yourself a suitable outdoor subject.
Buildings are perfect, as they don’t
move and won’t complain while
you take your test shots. Look for
one with plenty of detail to test
›Vignetting the sharpness of your lens, and
choose a bright overcast day.
If you’ve ever noticed that the Once you’ve found a suitable
corners of your pictures are darker subject put your camera on a
than the centre, that’s vignetting sturdy tripod and, ideally, use a
or corner shading. This problem hotshoe spirit level to ensure the
camera is level. Set the camera to
tends to affect wide-angle lenses the lowest ISO available, or load a
most of all, although it can be slow film (ISO 100). To ensure the
visible on other lenses, especially results aren’t affected by camera
zooms. Using a lens hood or filter system that is too long for the angle of shake fire the shutter using a
view of your lens, so the edge is visible in the frame, can cause it. So make remote release or use the camera’s
self-timer if you don’t have one.
sure this isn’t the reason before blaming your lens. If it’s still a problem try
You need to test zoom lenses at
shooting at a smaller aperture, as it’s more apparent at wide apertures. It’s the widest and longest setting, as
more noticeable on digital SLRs, especially full-frame models, than on film well as at least one point mid-way
SLRs, because of the way the sensor is constructed. in the zoom range. Take a series of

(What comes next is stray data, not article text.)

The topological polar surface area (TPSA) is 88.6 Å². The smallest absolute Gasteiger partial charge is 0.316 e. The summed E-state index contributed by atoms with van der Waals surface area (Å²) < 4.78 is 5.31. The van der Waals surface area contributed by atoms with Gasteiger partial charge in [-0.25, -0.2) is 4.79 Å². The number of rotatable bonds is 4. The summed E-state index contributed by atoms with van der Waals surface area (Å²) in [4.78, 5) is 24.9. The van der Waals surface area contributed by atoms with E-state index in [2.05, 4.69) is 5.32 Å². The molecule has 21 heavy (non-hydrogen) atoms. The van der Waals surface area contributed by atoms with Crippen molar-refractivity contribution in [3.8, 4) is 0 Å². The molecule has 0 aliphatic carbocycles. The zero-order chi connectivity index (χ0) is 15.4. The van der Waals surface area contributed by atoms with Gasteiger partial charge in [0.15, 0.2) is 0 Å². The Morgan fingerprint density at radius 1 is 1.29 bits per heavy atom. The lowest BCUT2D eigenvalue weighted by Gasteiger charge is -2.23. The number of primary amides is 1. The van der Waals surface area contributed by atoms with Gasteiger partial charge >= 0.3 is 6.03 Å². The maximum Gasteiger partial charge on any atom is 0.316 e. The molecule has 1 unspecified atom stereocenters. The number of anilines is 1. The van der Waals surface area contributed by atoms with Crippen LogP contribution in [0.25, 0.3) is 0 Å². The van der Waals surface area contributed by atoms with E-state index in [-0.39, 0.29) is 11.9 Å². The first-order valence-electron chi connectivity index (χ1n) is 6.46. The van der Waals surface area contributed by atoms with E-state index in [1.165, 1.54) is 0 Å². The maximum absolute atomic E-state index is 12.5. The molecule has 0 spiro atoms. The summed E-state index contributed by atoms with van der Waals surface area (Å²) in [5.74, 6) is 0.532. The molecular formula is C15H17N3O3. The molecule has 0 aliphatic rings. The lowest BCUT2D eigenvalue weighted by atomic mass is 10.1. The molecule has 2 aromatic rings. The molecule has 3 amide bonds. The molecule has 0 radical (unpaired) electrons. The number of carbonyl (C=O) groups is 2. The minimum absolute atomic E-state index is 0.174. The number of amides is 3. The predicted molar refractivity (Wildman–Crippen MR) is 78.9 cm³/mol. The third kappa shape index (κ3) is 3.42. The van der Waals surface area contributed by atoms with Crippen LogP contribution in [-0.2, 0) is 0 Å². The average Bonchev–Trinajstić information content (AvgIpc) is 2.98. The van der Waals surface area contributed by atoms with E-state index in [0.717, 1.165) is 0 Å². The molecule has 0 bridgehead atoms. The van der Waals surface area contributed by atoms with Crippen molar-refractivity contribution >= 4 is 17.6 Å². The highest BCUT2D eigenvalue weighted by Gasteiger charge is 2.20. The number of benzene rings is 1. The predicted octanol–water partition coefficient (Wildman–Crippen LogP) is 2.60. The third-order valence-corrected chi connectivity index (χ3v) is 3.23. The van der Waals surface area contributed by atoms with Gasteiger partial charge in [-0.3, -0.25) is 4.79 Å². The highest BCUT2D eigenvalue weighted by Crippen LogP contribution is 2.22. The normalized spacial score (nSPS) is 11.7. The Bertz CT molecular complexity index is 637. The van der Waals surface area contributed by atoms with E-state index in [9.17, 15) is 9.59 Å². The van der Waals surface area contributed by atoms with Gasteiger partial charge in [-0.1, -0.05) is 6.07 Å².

images using a range of different
apertures, starting at the widest,
then at every whole stop after that
down to the minimum. If your lens
starts at f/3.5 use the sequence
f/3.5, f/4, f/5.6, f/8, f/11 and so
›Barrel distortion ›Pincushion on. Remember to take notes on
Distortion is when straight lines distortion the settings you use, although you
can find them in the EXIF data of
in the subject end up as curves.
digital files. Once you’ve got your
This type of distortion is most This is the opposite of barrel results you’ll have to look closely
common with wide-angle distortion, as the lines at the to spot any differences, so enlarge
lenses, and the lines near the edge of the frame curve the image to 100% and compare
edge of the frame curve out in inwards rather than out at the
›Colour fringing results from the different images.
the middle, like the shape of a centre. It mainly affects Do you remember using a glass
barrel (hence the name). It’s Barrel distortion telephoto lenses, especially Most commonly prism to create a ‘rainbow’ of
most visible when you shoot causes straight cheaper 70-300mm zooms. a problem with colours from white light at school?
lines at the edge of telephoto lenses,
subjects with straight lines such In the real world, pincushion Well, that same principal is what
the frame to bulge pincushion
as architecture, although on outwards, like the distortion is rarely visible on distortion is when causes colour fringing. When
landscapes positioning the shape of a barrel. images, as most subjects you lines at the edge white light passes through the
horizon near the frame’s edge shoot with telephoto lenses curve inwards. lens the glass elements inside act
can result in an obvious curve. don’t contain many straight like that prism and split the light
lines at the edge of the frame. into different colours. These end
up focused at slightly different points on your image. On digital cameras the It’s not the most interesting
We’ve exaggerated these examples to make the